clearly distinguish and agree on priorities. This is done by using two techniques: Value and Complexity Analysis Value Analysis helps to quickly identify low-cost, highvalue features in the Product Backlog Complexity Analysis helps us to choose the right development and collaboration approach to the project as a whole, as well as to each individual feature (One of the most interesting Complexity Analysis frameworks BDD practitioners use is called Cynefin) Planning using Examples Again, misunderstanding and wrong expectations are the primary reason behind overwork and waste in the
software industry Developers often misunderstand what a business actually wants or needs, and business people often misunderstand what developers are actually capable of This contributes to an environment where the developers deliver, but do not meet the needs of the business and can miss a number of opportunities Misunderstanding Using examples to remove ambiguity and misunderstanding Example:
Given a task to add to an existing ecommerce project the following feature: Include the VAT (Value Added Tax) and delivery cost to the total price of the customers order Using the following set of business rules: The VAT is 20% Delivery cost for small order (less than 20) is 3 Delivery cost for medium size order (more than 20) is 2 The ambiguity The rules The Value Added Tax (VAT) is 20% Delivery cost for small order (less than 20) is 3
Delivery cost for medium order (more than 20) is 2 The rules do not specify whether to add tax before or after the delivery cost is added ? What is the rule when the delivery cost is exactly 20 ? and what happens if there are multiple products in the customers order? Removing the ambiguity Adding examples to the rules removes the complexity Provide both rule and an example (or examples) For example:
Given an order is priced at 15, then the total order price should be 21 Given an order is priced at 25, then the total order price should be 32 Given a order is priced at 20, then the total order price should be 26 The intent is to remove potential uncertainty associated with the Business rule and how it is to be implemented Usage-centered Design Examples illustrate human behaviors One of the biggest promises of BDD is to deliver
software that matters In order to achieve this, understanding who and how users will benefit is essential Why? To much software is designed and built with little consideration for how it will be used and how it can proved value and best support the work its users will be doing Usage-centered Design Usage-centered design is an approach to software development where every single bit of deliverable functionality should focus on the intentions and patterns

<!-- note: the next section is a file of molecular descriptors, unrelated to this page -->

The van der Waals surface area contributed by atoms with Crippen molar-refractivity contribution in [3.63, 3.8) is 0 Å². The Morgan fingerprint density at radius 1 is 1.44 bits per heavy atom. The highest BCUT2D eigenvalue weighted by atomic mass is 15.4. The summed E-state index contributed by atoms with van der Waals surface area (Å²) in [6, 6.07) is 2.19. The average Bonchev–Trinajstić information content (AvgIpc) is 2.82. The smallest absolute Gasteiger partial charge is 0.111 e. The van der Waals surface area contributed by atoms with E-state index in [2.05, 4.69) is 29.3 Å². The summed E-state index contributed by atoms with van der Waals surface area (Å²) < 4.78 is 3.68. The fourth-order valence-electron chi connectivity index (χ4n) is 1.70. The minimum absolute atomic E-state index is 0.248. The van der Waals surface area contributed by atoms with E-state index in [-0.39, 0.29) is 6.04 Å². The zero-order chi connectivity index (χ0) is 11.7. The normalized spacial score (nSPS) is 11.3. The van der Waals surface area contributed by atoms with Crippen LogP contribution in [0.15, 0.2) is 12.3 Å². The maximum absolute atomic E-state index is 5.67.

of users To define different software user interactions, the users are grouped into so-called abstract actors Example: changes to a catalog Before the implementation stage, identify who the audience (users) is for the feature In a short discussion with the Product Owner and/or Business Analysis, the goal is to learn how users look for a very specific product Their search approach is to use ambiguous terms Usage-centered Design Finding what they are looking for using ambiguous terms
provides no help! Being unable to find the product via search, they attempt to find the product by searching the catalogue The result is that potential customers may be lost With user-centered design, the feature request changes from the need for a large task of reworking the catalogue to providing search capability that responds to ambiguous search requests Focusing on users behavior is the key concept behind usage-centered design and one of the most important concepts in BDD Its not just identifying examples of human behaviors
and interactions but we also understanding the point of view of the users! By focusing on the users and their behaviors, and then understanding who the system is built for, the goal is to deliver software that meets the needs of all who use it! Analyzing User Behaviors The task is to analyze behaviors of people that will use the system, and then analyze the different options and alternatives that would best meet their needs. This allows for the possibility of different but more effective implementations and optimizations.
Caring about user behaviors not only helps in delivering the software itself, but in building the technical system to directly meet the needs of users. Ubiquitous Language The challenge: groups of people that operate in different business spheres both sides use the same language and even the same words, but the words imply a different meanings to both sides For example, in building a Banking App, you might be asked to implement an account feature in the next iteration Without experience with this particular business or
company, an assumption may be that this feature relates to user accounts or user management accounts when it may actually refers to the introduction of credit/ debit accounts into the system. The consequence! The result the design and development of an account system could be anywhere from a couple of weeks (using Agile) or years (using Waterfall) building an account system before learning that the client didnt actually want some or all of what was delivered. This situation has a descriptor: The Feedback Delay
or, in this particular case, The Cost Of Translation Behavior Driven Development solution Reduce the size of feedback loops and enforce the example-based conversation about each feature before design and development Just asking for examples is not enough, because different sides will use different language to produce examples, eventually causing discrepancies. The solution for this problem is the concept the BDD community borrowed from DDD (Domain Driven Design)
Ubiquitous Language. Ubiquitous language Ubiquitous language is a language created by developers and the business in order to discuss features and talk effectively in examples It is not a technical language or a business language, but a combination of both The benefit of both sides agree agreeing on shared understanding of the meanings of the language used, increases the likelihood of both sides understanding of each other!